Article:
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Every job search is different. No single job search strategy will be applicable for every student or situation. It's important to meet with a Career Services counselor to consider your options and create a job search strategy that works for you.
Be flexible in your search. Flexibility and perseverance will go a long way toward finding the right match for your skills, interests and values. This is particularly true when you are working full-time and looking for something new, because a job search can be a full-time job on its own.
Allow ample time for your job search. Allow extra time for your search if you plan to continue working while seeking new employment.
Before you send out resumes and go on interviews, be sure you have a clear idea of what you want to do, and what type of work environment you find most enjoyable. Knowing this will help focus your search area, and help you answer interview questions such as "Why do you want to work here?"
Talking with friends, faculty and former employers can help you identify your likes/dislikes, strengths/weaknesses, etc. You can also gain insight by asking yourself questions related to your academic training and previous employment:
When you have a good idea of your strengths and goals, you should research employers who fit your preferred criteria. This will help you locate your best-match employers, and provide you with information about the employer that can be used to bolster your interview responses.
After you know what you want to do and the type of employer you're looking for, how do you get your foot in the door?
from Deborah Arron, J.D., author of What Can You Do with a Law Degree?
How can I stand out from the crowd and get hired?
1. Find out what's not getting done that ought to be. One lawyer heard through the grapevine that a community hospital was in danger of losing its not-for-profit status because of failure to contribute to the community. He successfully proposed a new position. He now conducts needs assessments and recommends intervention projects, as well as advising on risk management and acting as employee ombudsman.
2. Figure out how you can save an employer time or money. A lawyer with private practice litigation experience discovered in the local business newspaper that a corporation without in-house counsel was involved in extensive litigation. He accurately calculated the company's legal costs and showed the company president how much money would be saved by hiring him to oversee the litigation and handle routine discovery work in-house.
3. Do both. A savvy new admittee had previously been turned down by a busy litigator when she tried to get hired by him as an associate. She later offered to organize his file for a looming trial at a reasonable project rate. He was so relieved by her assistance that he asked her to sit as second chair throughout the trial. That work led to other projects; she now works in tandem with him on all of his litigation, earning more than most of her contemporaries.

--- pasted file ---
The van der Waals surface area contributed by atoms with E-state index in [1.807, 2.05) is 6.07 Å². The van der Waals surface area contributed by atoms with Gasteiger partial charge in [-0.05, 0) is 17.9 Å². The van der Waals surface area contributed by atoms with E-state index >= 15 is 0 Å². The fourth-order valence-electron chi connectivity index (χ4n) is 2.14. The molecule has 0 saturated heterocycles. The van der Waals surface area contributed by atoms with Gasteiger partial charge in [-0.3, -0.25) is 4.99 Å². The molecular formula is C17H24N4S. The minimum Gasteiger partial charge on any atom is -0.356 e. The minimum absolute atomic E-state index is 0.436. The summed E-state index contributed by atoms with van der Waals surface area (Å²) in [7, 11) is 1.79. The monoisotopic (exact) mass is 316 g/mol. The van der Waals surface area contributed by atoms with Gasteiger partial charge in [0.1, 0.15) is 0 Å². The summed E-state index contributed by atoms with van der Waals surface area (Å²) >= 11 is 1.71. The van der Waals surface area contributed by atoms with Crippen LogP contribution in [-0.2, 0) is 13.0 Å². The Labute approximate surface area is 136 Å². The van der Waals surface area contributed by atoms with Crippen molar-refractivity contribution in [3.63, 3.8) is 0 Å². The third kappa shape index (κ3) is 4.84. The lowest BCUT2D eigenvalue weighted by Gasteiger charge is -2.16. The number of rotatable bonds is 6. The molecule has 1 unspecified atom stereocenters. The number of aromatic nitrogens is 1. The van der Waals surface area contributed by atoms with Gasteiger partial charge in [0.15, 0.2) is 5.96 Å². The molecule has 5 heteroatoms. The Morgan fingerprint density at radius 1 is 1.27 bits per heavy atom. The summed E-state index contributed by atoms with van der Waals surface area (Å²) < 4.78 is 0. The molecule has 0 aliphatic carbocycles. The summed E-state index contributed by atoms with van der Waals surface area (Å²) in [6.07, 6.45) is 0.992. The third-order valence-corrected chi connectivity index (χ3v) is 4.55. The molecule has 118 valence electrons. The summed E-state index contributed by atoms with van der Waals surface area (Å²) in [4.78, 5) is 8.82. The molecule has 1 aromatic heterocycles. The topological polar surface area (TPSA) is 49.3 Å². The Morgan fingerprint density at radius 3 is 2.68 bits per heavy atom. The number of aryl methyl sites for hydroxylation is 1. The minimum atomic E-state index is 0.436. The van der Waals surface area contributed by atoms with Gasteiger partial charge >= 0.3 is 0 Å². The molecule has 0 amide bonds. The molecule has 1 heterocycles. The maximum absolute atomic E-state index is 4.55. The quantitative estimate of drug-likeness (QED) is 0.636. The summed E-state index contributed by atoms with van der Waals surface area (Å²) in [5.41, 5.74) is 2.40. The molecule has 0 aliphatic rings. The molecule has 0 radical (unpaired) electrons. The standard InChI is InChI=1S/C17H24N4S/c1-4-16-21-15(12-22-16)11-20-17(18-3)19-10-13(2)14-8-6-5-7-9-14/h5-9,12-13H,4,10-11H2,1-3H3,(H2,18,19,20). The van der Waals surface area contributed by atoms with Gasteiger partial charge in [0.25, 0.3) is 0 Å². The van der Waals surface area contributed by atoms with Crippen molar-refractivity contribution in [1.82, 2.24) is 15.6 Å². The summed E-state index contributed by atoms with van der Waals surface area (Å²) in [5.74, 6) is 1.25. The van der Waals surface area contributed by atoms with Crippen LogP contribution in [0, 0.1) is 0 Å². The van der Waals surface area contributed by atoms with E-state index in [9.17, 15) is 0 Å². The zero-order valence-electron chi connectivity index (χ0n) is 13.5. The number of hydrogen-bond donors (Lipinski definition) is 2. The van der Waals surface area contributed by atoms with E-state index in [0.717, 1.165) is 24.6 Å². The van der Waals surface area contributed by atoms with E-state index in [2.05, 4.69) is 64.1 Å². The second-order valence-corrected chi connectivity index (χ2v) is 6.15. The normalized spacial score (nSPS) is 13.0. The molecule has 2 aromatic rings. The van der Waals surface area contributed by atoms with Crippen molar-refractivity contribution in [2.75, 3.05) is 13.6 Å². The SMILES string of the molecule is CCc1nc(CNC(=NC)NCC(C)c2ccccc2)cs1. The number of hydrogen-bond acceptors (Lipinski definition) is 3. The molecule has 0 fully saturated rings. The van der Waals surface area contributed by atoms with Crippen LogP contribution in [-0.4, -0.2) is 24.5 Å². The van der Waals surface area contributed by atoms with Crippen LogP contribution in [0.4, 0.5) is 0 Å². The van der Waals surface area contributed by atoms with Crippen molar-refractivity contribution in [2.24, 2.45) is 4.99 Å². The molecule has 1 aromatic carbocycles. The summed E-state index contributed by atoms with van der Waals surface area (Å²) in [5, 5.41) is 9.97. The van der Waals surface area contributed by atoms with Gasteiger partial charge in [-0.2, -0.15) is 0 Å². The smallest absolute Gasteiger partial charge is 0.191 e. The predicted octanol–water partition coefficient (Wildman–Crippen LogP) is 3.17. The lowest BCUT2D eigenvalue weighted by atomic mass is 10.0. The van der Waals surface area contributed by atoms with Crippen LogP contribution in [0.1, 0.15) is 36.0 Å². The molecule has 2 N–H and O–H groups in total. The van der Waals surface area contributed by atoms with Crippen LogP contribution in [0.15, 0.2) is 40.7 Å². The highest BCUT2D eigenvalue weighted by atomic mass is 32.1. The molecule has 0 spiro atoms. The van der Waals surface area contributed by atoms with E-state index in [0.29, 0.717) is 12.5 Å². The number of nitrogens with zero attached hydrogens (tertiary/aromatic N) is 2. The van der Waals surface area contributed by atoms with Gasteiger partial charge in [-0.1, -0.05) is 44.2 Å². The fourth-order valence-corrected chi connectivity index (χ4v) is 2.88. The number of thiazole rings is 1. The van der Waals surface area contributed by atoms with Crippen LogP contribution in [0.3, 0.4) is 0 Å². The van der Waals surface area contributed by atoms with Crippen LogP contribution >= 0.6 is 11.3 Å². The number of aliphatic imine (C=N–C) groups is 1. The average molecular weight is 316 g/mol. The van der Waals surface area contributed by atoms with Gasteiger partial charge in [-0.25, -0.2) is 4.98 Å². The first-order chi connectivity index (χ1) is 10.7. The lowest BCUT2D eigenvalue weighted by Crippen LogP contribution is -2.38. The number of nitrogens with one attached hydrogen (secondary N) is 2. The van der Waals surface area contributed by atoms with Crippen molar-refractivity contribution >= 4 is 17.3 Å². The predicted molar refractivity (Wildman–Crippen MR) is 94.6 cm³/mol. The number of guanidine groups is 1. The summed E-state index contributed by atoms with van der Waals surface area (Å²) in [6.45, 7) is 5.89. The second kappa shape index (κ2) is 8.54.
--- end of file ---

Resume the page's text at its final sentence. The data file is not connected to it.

from Kimm Alayne Walton, author of Guerrilla Tactics for Getting the Legal Job of Your Dreams
Why should I network as part of my job search?
1. Personal contact is the single most effective way to get a job. Nationwide, almost half of the jobs reported to NALP were obtained through self-initiated contact with the employer or by referral from a friend or relative.
2. 90% of jobs are unadvertised, and networking is virtually the only way to find out about them. Remember, most attorneys practice in small firms (2-10 attorneys), and those firms don't use the on-campus interview process. They often put the word out on the street.
3. You'll get the competitive edge by being referred directly to employers. What do you think works better? The employer going through a stack of resumes or getting a phone call from a trusted friend telling him/her that he met this new attorney at a CLE seminar, and he thinks this person would be great for the firm?
4. Effective networking skills are the equivalent of being in the top 10% of the class. If you know how to use your networking skills effectively, there are no employers that are off-limits to you.
5. The networking skills you'll use to get to be a lawyer are the same ones you'll use to actually be a lawyer. The same interviewing and networking skills you use to get a job are the ones you'll use to perform that job. If you intend to go into private practice, your success depends on your ability to generate business. That means meeting people and talking to them... That is networking!
6. Networking is virtually the only way you'll get other jobs down the road. Over the space of your career, you'll probably have several jobs. You'll get those jobs through contacts you make—the same way you got your first job.
7. The simple fact is that networking works. It will work for you now, and it will work for you forever. So get over whatever roadblocks you have that prevent you from networking and get out there.